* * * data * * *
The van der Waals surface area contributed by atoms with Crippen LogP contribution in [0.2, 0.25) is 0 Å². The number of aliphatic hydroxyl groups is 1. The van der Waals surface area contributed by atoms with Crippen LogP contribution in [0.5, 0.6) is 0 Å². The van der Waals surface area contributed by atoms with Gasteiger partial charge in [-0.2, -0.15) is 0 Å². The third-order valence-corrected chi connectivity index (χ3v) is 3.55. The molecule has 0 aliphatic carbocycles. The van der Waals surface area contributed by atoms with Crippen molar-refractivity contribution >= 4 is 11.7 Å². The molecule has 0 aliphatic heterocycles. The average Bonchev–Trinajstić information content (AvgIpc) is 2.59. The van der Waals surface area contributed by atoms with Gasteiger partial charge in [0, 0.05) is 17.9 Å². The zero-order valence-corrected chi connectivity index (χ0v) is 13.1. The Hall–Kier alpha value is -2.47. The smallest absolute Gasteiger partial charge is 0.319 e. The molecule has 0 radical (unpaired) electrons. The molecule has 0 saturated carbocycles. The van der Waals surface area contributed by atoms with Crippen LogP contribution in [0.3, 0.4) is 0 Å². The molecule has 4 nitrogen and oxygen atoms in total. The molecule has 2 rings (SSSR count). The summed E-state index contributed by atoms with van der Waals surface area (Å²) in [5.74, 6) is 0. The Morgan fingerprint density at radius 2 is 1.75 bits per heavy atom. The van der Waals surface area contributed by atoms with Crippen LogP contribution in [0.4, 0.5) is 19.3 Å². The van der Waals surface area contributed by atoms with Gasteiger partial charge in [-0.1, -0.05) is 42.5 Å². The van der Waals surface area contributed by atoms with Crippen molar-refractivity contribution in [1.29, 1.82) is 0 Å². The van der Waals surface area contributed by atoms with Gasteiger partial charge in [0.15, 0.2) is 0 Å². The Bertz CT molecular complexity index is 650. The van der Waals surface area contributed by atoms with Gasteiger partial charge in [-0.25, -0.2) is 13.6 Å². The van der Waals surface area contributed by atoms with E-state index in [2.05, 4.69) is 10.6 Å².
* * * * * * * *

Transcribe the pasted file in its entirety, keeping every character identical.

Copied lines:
The van der Waals surface area contributed by atoms with Crippen LogP contribution in [0.2, 0.25) is 0 Å². The number of aliphatic hydroxyl groups is 1. The van der Waals surface area contributed by atoms with Crippen LogP contribution in [0.5, 0.6) is 0 Å². The van der Waals surface area contributed by atoms with Gasteiger partial charge in [-0.2, -0.15) is 0 Å². The third-order valence-corrected chi connectivity index (χ3v) is 3.55. The molecule has 0 aliphatic carbocycles. The van der Waals surface area contributed by atoms with Crippen molar-refractivity contribution >= 4 is 11.7 Å². The molecule has 0 aliphatic heterocycles. The average Bonchev–Trinajstić information content (AvgIpc) is 2.59. The van der Waals surface area contributed by atoms with Gasteiger partial charge in [0, 0.05) is 17.9 Å². The zero-order valence-corrected chi connectivity index (χ0v) is 13.1. The Hall–Kier alpha value is -2.47. The smallest absolute Gasteiger partial charge is 0.319 e. The molecule has 0 radical (unpaired) electrons. The molecule has 0 saturated carbocycles. The van der Waals surface area contributed by atoms with Crippen LogP contribution in [0.3, 0.4) is 0 Å². The molecule has 4 nitrogen and oxygen atoms in total. The molecule has 2 rings (SSSR count). The summed E-state index contributed by atoms with van der Waals surface area (Å²) in [5.74, 6) is 0. The Morgan fingerprint density at radius 2 is 1.75 bits per heavy atom. The van der Waals surface area contributed by atoms with Crippen LogP contribution in [0.4, 0.5) is 19.3 Å². The van der Waals surface area contributed by atoms with Gasteiger partial charge in [-0.1, -0.05) is 42.5 Å². The van der Waals surface area contributed by atoms with Crippen molar-refractivity contribution in [1.29, 1.82) is 0 Å². The van der Waals surface area contributed by atoms with Gasteiger partial charge in [0.15, 0.2) is 0 Å². The Bertz CT molecular complexity index is 650. The van der Waals surface area contributed by atoms with Gasteiger partial charge in [-0.25, -0.2) is 13.6 Å². The van der Waals surface area contributed by atoms with E-state index in [2.05, 4.69) is 10.6 Å².